I think this subject deserves it's own thread, actually. Coming up!
Hey, that's what Santa's bringing me for Christmas! How did you know?
there's also the GP7:
's.htmand the FP7!!!
That leaves only the GP38-2, and I imagine that'll be along eventually.
There's some details you'd want to add/change to make them authentic. Plows, shrouds, bells, etc. The biggest job is moving the headlight onto the nose on the low hoods. I don't know how Kato missed this. It's not like it's unique to AC. Most Canadian, and many US roads have nose lights. It makes seeing ahead in a blizzard so much easier. Maybe someone out there has a conversion kit? Something that includes ditch lights even? (I'm not greedy - just lazy)
OK, that's an entire thread in itself, so I'll just leave it for now. At least this stuff is available. I definitely would not want to do all that painting myself.
Thanks Wolf. I was aware of these, but have never actually seen them. I'll try the library route like you suggest.
Yup. Just as the steel industry finds it's legs. I guess it wouldn't matter though. Wawa is pretty much played out, at least on a cost basis.
I'll take that advice to heart. I actually meant to go this year, but one thing and another.... Have to go next year though. Parents are getting on, and I haven't seen them in quite a while. I'll mooch a car and drive to the Soo while I'm there.
Will do, and thanks Wolf. Do you post on the Yahoo AC board? I'm going to take my quest over there soon. Just thought I'd try here first, since it's a wider audience.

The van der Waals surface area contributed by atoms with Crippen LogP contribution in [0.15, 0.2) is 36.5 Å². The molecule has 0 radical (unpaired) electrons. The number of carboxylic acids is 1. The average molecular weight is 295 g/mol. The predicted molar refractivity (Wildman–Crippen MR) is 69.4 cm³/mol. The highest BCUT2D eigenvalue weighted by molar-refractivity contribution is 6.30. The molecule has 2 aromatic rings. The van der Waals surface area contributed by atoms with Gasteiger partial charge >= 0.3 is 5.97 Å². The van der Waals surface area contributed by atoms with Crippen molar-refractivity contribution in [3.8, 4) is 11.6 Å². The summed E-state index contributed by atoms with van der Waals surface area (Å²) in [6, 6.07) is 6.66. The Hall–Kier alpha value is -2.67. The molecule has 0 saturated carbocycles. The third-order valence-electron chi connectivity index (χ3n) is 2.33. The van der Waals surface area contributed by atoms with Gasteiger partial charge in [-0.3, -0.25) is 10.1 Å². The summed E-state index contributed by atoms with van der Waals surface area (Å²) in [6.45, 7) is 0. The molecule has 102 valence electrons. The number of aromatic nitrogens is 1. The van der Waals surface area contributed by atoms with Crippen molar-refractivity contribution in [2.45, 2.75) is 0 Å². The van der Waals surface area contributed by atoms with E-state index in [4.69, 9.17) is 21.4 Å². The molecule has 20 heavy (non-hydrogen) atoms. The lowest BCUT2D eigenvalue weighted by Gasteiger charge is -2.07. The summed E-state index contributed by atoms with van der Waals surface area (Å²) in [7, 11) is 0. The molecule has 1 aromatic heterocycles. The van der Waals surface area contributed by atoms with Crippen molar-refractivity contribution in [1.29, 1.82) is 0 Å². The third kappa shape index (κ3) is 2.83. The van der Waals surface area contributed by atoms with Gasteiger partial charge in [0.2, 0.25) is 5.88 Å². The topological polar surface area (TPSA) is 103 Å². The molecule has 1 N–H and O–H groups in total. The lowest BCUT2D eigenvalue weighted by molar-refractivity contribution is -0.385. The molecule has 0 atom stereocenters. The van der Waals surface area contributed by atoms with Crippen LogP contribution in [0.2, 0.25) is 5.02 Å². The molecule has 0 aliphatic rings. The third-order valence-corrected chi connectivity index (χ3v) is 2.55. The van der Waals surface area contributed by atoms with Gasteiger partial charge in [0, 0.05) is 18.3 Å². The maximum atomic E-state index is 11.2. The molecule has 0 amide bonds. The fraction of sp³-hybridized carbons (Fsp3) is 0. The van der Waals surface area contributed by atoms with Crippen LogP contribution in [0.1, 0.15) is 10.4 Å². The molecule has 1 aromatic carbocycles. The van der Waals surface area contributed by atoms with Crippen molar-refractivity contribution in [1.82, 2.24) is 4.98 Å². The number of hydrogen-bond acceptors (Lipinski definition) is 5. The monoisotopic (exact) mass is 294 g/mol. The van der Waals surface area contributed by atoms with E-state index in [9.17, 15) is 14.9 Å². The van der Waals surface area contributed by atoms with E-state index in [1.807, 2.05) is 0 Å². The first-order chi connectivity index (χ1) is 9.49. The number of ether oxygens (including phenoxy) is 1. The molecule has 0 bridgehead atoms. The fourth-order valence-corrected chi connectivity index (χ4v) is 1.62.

I meant to add that Microtrains makes a drop-end gondola in AC. Not a perfect match, but close enough. I have one of the first ones from back when they were Kadee. Looks like the same tooling, but the car number is different, the road name is not as tall, and it lacks the reflector strips and end numbers. Good for variety, if you can find it.
Lifelike makes box car #2901 - the only AC box car to carry the bear logo. You'd have to change the doors and lose the roofwalk to make it presentable, but at least it's got the bear.
Also, Microtrains makes the Ortner car, but it's a US model - no diagonal bracing, the end railings are slightly different, plus it rides a bit too high. Good starting point though.
There are a number of Ex AC Stone cars near me in Birdsboro, Pa. They were bought by H & K (Haines & Kibblehouse) for their stone quarry business. Their engines have the name Traprock Transport on them but also the H & K logo. I will be getting some pics soon if your interested. I go there all the time as i work as a railroad taxi.
Sound interesting. I wonder if those are the old NSC Ortner cars? (big boxy things with ribs and end platforms) If so, I have quite a few pics already, but if they're drop-side cars I'd certainly be interested. Haven't seen anything like that in any of the AC pics I've got.
I know some of the NSC Barrel cars were rebuilt as ballast cars, and those turn up various places. You'd recognize them right away - big round tubby things - open top. Nothing else like them - they were unique to the AC.
I believe these are Trinity's or at least they're quite like the Trinity Stone hoppers Conrail got before the big screwing er i mean sell off...
These cars belonged to SSM or SSA (i think) which also had some ex Wisconsin Central cars so when H & K got the AC's they also got the WC's... See? hehehe... At any rate i'll send you a few as soon as i get down there in daylight and you tell me if you want them... Rich
Ah yes... the Ortner car. The AC version was a bit different - built in Canada under licence by National Steel Car.
Note the larger end panels with diagonals, and slightly different end railings.
The WC converted some of them to ballast cars. Probably sold the rest. No idea what CN did with them. If they don't have that diagonal end brace, they weren't AC, although WC might have owned some of the American built cars as well.